The EcoBoost High Performance package on my tester seemed ready-made for track duties. It adds 20 horsepower to the standard turbocharged four-cylinder (up to 330 horsepower and 350 pound-feet of torque), alongside many of the suspension, braking, and aerodynamic goodies from Ford's V8-powered GT Performance Package. For me, the highlight was the 13.9-inch brake rotors being clamped by large four-piston calipers. These brakes give plenty of stopping power on track, and never felt like they were fading under the heat of stops from triple digits.

Track Night in America is meant for street cars, not race cars, as the SCCA's goal is to let people simply have fun with the cars they already have. Many other track day programs tend to encourage drivers to work their way up a "ladder" of sorts from novice track events to time trials all the way to wheel-to-wheel racing. While that's certainly an option, the SCCA just wants people to enjoy performance driving in a safe environment without the pressure to compete.

Track Night in America 2020 Ford Mustang EcoBoost Ford gave the test car a larger rear sway bar and unique stability control tuning, elevating its on-track performance.Photo by Chris Tonn

I wish something like this had been around twenty-plus years ago as I began to make a little bit of money. While I'd long spent time at the track as an avid spectator, getting on track back then generally required a dedicated race car. I explored those options – even going so far to buy a retired SCCA Honda Civic to get back on track for myself, only to be laid off shortly after getting it home – and I found myself pushing my motorsport ambitions aside.

Track Night lets drivers self-select into one of just three groups – Novice, Intermediate, and Advanced, all based on prior track experience. There's no breaking out cars based on speed – just driver ability. Considering our current pandemic, Track Night is well positioned – there are no instructors strapped in the passenger seat. Rather, they space out and observe from trackside, and will pull aside drivers to give pointers and encouragement between each of the three twenty-minute track sessions.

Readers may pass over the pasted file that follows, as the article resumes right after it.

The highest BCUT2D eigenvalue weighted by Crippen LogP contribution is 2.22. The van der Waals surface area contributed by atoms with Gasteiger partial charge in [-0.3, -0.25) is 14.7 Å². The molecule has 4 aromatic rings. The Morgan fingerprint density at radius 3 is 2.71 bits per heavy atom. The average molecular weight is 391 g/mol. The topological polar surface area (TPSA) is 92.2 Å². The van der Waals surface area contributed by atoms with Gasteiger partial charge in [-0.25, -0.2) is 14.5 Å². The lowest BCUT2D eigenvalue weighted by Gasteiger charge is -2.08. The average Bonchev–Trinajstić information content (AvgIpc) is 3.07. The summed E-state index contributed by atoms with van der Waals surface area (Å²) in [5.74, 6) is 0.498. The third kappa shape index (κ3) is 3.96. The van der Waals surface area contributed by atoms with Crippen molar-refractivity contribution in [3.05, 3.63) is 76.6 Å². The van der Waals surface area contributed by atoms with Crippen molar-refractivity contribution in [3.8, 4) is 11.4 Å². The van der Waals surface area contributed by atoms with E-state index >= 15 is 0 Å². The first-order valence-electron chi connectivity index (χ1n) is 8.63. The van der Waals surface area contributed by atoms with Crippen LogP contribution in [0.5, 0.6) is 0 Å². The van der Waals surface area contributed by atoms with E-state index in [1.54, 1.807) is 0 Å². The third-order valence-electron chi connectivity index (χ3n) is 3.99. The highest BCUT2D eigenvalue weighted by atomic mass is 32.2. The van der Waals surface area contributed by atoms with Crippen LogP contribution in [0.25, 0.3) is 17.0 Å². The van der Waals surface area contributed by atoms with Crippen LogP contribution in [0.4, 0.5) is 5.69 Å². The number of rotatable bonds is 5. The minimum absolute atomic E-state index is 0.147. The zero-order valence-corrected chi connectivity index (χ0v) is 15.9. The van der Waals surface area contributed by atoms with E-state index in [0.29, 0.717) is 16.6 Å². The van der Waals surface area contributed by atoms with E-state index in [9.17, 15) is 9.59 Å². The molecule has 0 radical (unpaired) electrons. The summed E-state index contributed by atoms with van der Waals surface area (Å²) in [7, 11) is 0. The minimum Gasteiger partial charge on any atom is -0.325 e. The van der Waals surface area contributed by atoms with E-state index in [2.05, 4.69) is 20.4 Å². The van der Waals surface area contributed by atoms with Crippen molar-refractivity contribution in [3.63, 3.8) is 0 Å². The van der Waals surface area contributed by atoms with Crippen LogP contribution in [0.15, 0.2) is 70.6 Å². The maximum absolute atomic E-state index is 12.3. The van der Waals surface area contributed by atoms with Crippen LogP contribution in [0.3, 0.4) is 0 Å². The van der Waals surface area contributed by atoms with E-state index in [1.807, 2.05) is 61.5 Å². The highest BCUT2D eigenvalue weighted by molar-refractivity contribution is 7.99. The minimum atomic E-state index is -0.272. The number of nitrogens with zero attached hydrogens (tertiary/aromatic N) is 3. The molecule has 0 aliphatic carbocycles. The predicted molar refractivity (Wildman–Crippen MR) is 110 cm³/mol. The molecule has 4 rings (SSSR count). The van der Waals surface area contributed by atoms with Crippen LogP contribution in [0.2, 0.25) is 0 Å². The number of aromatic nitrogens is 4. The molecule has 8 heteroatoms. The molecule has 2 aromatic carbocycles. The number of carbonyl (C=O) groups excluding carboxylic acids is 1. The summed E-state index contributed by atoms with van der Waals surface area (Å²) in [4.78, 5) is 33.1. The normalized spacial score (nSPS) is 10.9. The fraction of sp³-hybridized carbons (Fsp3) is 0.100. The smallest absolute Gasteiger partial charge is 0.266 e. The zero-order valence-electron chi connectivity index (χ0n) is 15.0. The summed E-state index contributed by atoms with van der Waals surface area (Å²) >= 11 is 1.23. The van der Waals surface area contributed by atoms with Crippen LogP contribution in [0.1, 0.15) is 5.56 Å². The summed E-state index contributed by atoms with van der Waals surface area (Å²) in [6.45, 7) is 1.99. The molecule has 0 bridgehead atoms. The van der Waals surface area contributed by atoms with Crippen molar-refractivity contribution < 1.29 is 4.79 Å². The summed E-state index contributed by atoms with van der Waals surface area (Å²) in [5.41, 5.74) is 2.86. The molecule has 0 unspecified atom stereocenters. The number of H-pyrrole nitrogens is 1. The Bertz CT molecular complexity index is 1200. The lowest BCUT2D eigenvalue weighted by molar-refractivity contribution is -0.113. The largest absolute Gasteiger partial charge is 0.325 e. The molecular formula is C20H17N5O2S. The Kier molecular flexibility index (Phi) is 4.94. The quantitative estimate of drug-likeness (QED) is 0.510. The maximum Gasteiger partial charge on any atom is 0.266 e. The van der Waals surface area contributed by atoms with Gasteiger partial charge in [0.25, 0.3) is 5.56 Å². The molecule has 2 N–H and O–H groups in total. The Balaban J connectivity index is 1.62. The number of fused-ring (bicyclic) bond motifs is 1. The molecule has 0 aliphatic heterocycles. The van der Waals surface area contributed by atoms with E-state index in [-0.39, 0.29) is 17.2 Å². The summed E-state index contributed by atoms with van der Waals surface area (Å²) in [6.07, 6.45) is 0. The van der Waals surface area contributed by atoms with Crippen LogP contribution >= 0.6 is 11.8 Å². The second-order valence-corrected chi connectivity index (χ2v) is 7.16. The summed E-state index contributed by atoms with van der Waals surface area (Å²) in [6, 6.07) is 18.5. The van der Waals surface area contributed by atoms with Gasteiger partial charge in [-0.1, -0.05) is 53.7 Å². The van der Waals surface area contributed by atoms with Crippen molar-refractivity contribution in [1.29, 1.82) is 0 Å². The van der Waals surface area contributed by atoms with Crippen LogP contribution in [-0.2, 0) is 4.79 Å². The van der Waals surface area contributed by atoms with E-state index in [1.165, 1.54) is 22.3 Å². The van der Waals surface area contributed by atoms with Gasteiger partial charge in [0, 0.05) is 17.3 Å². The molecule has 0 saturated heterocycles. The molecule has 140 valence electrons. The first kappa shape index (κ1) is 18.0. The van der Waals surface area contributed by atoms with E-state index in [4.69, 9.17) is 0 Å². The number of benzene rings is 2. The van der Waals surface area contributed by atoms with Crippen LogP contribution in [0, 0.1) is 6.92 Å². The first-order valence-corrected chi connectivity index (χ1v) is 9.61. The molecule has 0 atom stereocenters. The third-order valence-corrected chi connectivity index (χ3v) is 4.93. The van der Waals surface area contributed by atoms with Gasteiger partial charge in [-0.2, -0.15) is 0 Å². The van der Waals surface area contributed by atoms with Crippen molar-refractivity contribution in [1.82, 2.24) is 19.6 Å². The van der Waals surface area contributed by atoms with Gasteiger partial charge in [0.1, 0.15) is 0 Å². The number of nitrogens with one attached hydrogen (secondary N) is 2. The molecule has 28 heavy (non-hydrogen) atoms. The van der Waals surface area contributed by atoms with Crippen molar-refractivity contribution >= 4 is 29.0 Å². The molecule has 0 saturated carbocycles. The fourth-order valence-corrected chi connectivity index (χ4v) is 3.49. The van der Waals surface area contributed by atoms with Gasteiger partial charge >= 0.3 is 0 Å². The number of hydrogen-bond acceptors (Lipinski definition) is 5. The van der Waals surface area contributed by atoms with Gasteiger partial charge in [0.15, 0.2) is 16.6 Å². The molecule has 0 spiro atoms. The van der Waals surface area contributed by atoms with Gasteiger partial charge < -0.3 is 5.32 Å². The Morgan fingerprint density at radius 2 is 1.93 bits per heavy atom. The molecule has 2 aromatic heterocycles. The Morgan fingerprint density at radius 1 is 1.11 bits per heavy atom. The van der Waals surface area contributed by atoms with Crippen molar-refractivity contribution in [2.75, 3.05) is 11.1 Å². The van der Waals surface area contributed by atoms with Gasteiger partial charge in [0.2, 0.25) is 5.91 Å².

The novice group gets accordingly more attention, as well as a masked-up group debriefing after each session. The instructors joked that social distancing is important on track as well as in the paddock – a safe six feet helps to keep away both viruses and sheet metal damage.

Track Night in America 2020 Ford Mustang EcoBoost The car's Showstopper red leather upholstery adds a bit of a dramatic touch to the interior.Photo by Chris Tonn

As I have little actual on-track experience, I selected the novice group. I was expecting some slower cars in the group – and while there were a couple, I was also watching my mirrors fill with C7 Corvettes, Porsche Caymans, and a Chevy Camaro SS 1LE. The four-banger Mustang was quick – keeping pace except coming off corners with a recent five-liter Mustang – but let down a bit by the ten-speed automatic transmission, which was reluctant to shift as quickly as I'd like. The car was magic in the corners, however, as the balance afforded by the lightweight engine let both ends of the car rotate at will.

Instructors told me that their main goal is for everyone to drive home with the same intact car they arrived in, so keeping within the limits of both the car and the driver is paramount. Only one incident marred our evening – a snarling Chevy El Camino modified in the Pro Touring style came back to the paddock on the end of a rope with some tire barrier damage to the left side of the car, though it seemed to drive home without problems.

Track Night in America 2020 Ford Mustang EcoBoost Photo by Dan Sabol

SCCA has a winning program on their hands. Over five years, over forty thousand drivers have registered for Track Night events. It's a great way to keep socially distant at speed. I missed a conference call and one family dinner, and was home in time to tuck the kids into bed. I get to spend another weekend with my family. Admittedly, I'll spend some of that weekend pondering if I can trade the family minivan for a new Mustang EcoBoost.